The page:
||The neutrality of this article is disputed. (June 2012)|
|Revised Romanization||Gang Cheol-hwan|
Kang Chol-Hwan (born July 1969) is a defector from North Korea. As a child he was imprisoned in the Yodok concentration camp for 10 years; after his release he fled the country, first to China and eventually to South Korea. He is the author, with Pierre Rigoulot, of The Aquariums of Pyongyang and is a staff writer for The Chosun Ilbo.
According to his autobiography, Kang was born in Pyongyang, North Korea and spent his childhood there. His family lived in relative luxury owing to his grandfather's position and the fortune he had given to the country upon the family's return from Japan. Though they had never renounced their Korean citizenship and Kang's grandmother had been a staunch Party member in both countries, Kang has stated that the family remained under a cloud of suspicion for having lived in Japan. In 1977, his grandfather was accused of treason and was sent to the Senghori concentration camp. According to current KCNA, the elder Kang was an agent of the Japanese National Police. As the family of a traitor, Kang and his family were sent to the Yodok concentration camp. Kang was 9 years old; his sister Mi-ho was just 7.
Kang's autobiography describes a brutal life in the camp. Death from starvation or exposure to the elements was a constant threat, and beatings and other punishments were routine. His education consisted almost solely of memorizing the sayings and speeches of Kim Il-sung; at 15 his education ceased and he was assigned to exhausting and dangerous work details, and was made to view public executions. He said of the camps, "It was a life of hard labour, thirty percent of new prisoners would die. And we were so malnourished, we would eat rats and earthworms to survive." Ten years later he and his family were released.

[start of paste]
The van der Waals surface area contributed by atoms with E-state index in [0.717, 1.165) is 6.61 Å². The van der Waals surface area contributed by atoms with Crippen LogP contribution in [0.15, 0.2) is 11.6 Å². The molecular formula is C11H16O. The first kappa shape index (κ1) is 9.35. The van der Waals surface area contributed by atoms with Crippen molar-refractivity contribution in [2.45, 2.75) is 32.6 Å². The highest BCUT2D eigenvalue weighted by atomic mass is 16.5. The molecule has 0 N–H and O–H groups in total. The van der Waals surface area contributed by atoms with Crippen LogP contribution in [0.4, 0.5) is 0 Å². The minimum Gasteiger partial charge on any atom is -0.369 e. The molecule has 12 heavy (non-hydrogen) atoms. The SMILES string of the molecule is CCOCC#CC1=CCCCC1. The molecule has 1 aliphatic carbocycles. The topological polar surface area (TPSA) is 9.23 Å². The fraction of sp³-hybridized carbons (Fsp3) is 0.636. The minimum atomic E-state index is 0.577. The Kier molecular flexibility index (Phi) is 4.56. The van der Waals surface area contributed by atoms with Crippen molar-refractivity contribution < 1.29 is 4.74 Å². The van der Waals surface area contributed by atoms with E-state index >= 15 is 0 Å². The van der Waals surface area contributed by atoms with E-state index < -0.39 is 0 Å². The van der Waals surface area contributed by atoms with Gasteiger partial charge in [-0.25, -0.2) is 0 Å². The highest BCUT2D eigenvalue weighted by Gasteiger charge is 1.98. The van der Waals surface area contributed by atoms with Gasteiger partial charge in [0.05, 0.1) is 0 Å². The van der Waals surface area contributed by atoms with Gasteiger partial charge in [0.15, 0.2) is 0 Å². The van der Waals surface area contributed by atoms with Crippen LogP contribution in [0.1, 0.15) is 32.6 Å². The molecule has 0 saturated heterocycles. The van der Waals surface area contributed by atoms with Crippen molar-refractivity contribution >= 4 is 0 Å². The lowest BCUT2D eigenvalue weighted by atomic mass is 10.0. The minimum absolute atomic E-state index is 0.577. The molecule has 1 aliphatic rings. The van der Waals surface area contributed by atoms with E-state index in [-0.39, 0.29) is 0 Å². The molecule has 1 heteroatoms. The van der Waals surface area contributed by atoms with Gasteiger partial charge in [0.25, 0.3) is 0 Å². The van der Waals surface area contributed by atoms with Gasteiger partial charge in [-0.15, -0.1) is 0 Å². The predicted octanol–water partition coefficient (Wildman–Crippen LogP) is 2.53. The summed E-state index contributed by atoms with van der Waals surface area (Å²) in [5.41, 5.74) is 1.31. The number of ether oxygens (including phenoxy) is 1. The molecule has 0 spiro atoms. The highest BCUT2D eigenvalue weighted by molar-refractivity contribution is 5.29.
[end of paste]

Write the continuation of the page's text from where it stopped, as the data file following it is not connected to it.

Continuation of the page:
After release from the camp, Kang proceeded with his life and lived for a few years in North Korea. He owned an illegal radio receiver and listened to broadcasts from the South. In 1992, he and fellow Yodok internee An Hyuk escaped from North Korea by crossing the Yalu River into China. Kang then moved from China to South Korea.
After publishing The Aquariums of Pyongyang, Kang met with US President George W. Bush and British Foreign Secretary Jack Straw and has spoken with several organizations about human rights in North Korea. He has not been in contact with his family since defecting. In 2011, it was revealed that his sister Mi-ho and her 11-year-old son are believed to have returned to Yodok.
- Kang, Chol-Hwan (2001). The Aquariums of Pyongyang. Basic Books, 2001. ISBN 0-465-01102-0.
- "Give Us An 'Eclipse Policy'", The Wall Street Journal, July 13, 2005.
- , 1999-05-06 http://www.kcna.co.jp/item/1999/9905/news05/06.htm, retrieved 2011-07-16 Missing or empty
- "'Life of hard labour' in North Korean camp". BBC News. May 3, 2011.
- 양정아 (2005-06-15), "부시와 면담, 강철환은 누구인가? 함남 요덕 수용소 출신, 現 <북한민주화운동본부> 공동 대표", Daily NK, retrieved 2010-02-26
- Digital Chosunilbo (English Edition) : Daily News in English About Korea
- Daily NK - Foreign Secretary of the UK Jack Straw Meets North Korean Gulag Survivor
- Blogger: Connexion en vue de la lecture
- Republicans Abroad Korea: Kang Chol-hwan reception a success
- http://www.fidh.org/IMG/pdf/petition_to_unwgad.pdf Petition To: United Nations Working Group On Arbitrary Detention
- "Child Prisoner: Kang Chol-hwan", MSN.com article, October 28, 2003.
- "Bush 'Moved By Defector's Book on N.K. Human Rights'", The Chosun Ilbo, May 29, 2005.
- "Ban Downplays Bush Meeting With N.Korean Author", The Chosun Ilbo, June 15, 2005.
- Refugee Brokers Freedom Collection interview